AA Bronson’s House of Shame brings together AA Bronson’s work from recent years, emphasizing the social dimension of his collaborative artistic practice. Edited by Vincent Simon, it was published by Edition Patrick Frey. Berlin-based designer Fritz Grögel provided the book design. He kindly lets us in on his concept and typeface choices.
AA Bronson’s queer and spiritual art is rarely pleasing and sometimes provocative. It touches on social taboos such as homosexuality, age and death, and deals with supernatural and irrational aspects of life that are not in vogue in our secular, rational modern age. For some viewers, it may seem like a freak show at first glance. For Fritz, this was precisely the starting point for the book design: to present the “House of Shame” in the style of 19th century fairs, where people who did not conform to the norm were put on display.
For the few longform texts, Christoph Dunst’s Novel (Atlas Font Foundry) is used, described by the designer as “a warm oldstyle roman that offers all the bells and whistles for fine, bibliophile typographic work”. Captions are set in Albert-Jan Pool’s FF DIN, for Fritz “the classic choice of typographic restraint”. Especially when combined with some of the “wild” images, it establishes a clear distance. In the appendix, Novel and DIN are used together, in a differentiating manner.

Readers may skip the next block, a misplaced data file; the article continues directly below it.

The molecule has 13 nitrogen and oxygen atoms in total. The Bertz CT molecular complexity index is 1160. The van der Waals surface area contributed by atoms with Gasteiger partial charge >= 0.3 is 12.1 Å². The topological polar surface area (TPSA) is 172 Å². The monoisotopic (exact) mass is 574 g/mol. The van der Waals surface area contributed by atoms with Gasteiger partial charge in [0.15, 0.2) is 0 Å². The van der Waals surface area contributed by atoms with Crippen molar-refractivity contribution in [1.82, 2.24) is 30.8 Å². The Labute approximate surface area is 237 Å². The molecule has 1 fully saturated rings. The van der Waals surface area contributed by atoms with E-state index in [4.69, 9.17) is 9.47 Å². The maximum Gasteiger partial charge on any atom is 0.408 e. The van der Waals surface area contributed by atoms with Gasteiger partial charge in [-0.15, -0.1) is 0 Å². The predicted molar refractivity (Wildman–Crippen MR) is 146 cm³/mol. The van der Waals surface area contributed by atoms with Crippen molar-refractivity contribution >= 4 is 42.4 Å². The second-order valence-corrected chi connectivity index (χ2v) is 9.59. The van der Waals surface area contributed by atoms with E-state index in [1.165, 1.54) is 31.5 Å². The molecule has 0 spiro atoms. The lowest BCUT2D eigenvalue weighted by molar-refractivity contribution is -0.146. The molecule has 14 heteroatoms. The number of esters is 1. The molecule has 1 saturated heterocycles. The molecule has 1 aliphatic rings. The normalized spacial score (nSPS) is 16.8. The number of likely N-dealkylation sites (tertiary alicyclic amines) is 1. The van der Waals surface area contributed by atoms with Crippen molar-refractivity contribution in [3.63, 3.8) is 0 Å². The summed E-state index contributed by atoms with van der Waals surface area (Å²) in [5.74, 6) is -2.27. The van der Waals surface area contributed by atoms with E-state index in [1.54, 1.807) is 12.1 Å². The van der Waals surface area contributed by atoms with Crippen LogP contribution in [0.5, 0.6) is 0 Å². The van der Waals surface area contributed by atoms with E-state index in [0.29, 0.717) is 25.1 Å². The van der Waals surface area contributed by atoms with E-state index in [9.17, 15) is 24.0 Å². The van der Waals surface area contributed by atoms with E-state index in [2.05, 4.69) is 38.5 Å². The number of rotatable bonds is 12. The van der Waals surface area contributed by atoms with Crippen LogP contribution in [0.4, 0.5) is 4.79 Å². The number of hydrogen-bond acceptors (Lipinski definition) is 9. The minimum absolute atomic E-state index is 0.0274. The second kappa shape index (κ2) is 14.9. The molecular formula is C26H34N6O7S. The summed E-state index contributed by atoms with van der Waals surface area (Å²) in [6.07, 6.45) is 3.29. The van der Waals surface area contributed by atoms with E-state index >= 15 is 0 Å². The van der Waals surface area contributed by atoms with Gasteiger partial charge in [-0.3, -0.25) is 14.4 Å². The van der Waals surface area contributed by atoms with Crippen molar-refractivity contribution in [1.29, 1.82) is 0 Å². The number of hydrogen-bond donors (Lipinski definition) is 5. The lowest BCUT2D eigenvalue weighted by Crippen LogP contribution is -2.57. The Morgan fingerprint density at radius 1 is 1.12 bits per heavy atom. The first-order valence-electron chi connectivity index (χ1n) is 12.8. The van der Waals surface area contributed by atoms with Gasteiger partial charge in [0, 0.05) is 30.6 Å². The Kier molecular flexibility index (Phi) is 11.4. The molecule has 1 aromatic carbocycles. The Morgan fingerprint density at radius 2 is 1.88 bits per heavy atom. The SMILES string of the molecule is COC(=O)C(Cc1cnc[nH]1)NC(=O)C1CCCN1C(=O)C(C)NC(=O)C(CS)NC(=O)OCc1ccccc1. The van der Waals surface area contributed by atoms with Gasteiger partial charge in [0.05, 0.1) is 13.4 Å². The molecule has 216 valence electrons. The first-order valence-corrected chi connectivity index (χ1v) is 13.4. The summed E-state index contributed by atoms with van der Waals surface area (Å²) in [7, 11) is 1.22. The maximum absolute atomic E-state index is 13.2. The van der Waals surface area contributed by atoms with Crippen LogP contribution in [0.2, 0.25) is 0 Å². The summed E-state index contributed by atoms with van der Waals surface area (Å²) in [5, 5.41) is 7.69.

The format and layout of AA Bronson’s House of Shame aim to be unpretentious yet of high quality. Instead of doing a coffee table book, Fritz opted for a medium format that can be viewed on the train. Glossy finishing and lamination were deliberately avoided; the flattering haptics of the predominantly open papers should speak for itself. The outcome is an arresting publication that makes me want to learn more about AA Bronson and his work.